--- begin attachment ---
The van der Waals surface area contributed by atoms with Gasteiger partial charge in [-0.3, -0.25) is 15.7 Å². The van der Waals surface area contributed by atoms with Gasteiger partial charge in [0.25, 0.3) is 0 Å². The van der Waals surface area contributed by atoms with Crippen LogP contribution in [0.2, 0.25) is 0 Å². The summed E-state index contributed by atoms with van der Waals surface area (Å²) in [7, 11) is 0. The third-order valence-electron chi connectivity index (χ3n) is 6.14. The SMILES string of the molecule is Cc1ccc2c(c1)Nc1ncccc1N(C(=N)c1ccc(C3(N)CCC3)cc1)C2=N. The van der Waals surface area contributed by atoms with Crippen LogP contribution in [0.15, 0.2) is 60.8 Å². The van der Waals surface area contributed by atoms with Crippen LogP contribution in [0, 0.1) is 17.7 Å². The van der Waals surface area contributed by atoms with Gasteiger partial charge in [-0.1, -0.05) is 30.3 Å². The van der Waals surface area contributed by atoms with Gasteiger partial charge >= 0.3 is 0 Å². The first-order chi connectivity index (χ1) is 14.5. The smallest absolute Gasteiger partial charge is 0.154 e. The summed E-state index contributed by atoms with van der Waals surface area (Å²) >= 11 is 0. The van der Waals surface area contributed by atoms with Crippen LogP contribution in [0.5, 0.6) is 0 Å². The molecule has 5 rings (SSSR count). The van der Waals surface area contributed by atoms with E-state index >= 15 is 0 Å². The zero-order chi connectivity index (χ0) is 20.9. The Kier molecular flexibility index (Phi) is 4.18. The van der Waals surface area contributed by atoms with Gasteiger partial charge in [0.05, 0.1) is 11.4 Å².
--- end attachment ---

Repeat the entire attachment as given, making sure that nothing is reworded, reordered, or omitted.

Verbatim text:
The van der Waals surface area contributed by atoms with Gasteiger partial charge in [-0.3, -0.25) is 15.7 Å². The van der Waals surface area contributed by atoms with Gasteiger partial charge in [0.25, 0.3) is 0 Å². The van der Waals surface area contributed by atoms with Crippen LogP contribution in [0.2, 0.25) is 0 Å². The summed E-state index contributed by atoms with van der Waals surface area (Å²) in [7, 11) is 0. The third-order valence-electron chi connectivity index (χ3n) is 6.14. The SMILES string of the molecule is Cc1ccc2c(c1)Nc1ncccc1N(C(=N)c1ccc(C3(N)CCC3)cc1)C2=N. The van der Waals surface area contributed by atoms with Crippen LogP contribution in [0.15, 0.2) is 60.8 Å². The van der Waals surface area contributed by atoms with Crippen LogP contribution in [0, 0.1) is 17.7 Å². The van der Waals surface area contributed by atoms with Gasteiger partial charge in [-0.1, -0.05) is 30.3 Å². The van der Waals surface area contributed by atoms with Gasteiger partial charge >= 0.3 is 0 Å². The first-order chi connectivity index (χ1) is 14.5. The smallest absolute Gasteiger partial charge is 0.154 e. The summed E-state index contributed by atoms with van der Waals surface area (Å²) >= 11 is 0. The van der Waals surface area contributed by atoms with Crippen LogP contribution in [0.5, 0.6) is 0 Å². The molecule has 5 rings (SSSR count). The van der Waals surface area contributed by atoms with E-state index >= 15 is 0 Å². The zero-order chi connectivity index (χ0) is 20.9. The Kier molecular flexibility index (Phi) is 4.18. The van der Waals surface area contributed by atoms with Gasteiger partial charge in [0.05, 0.1) is 11.4 Å².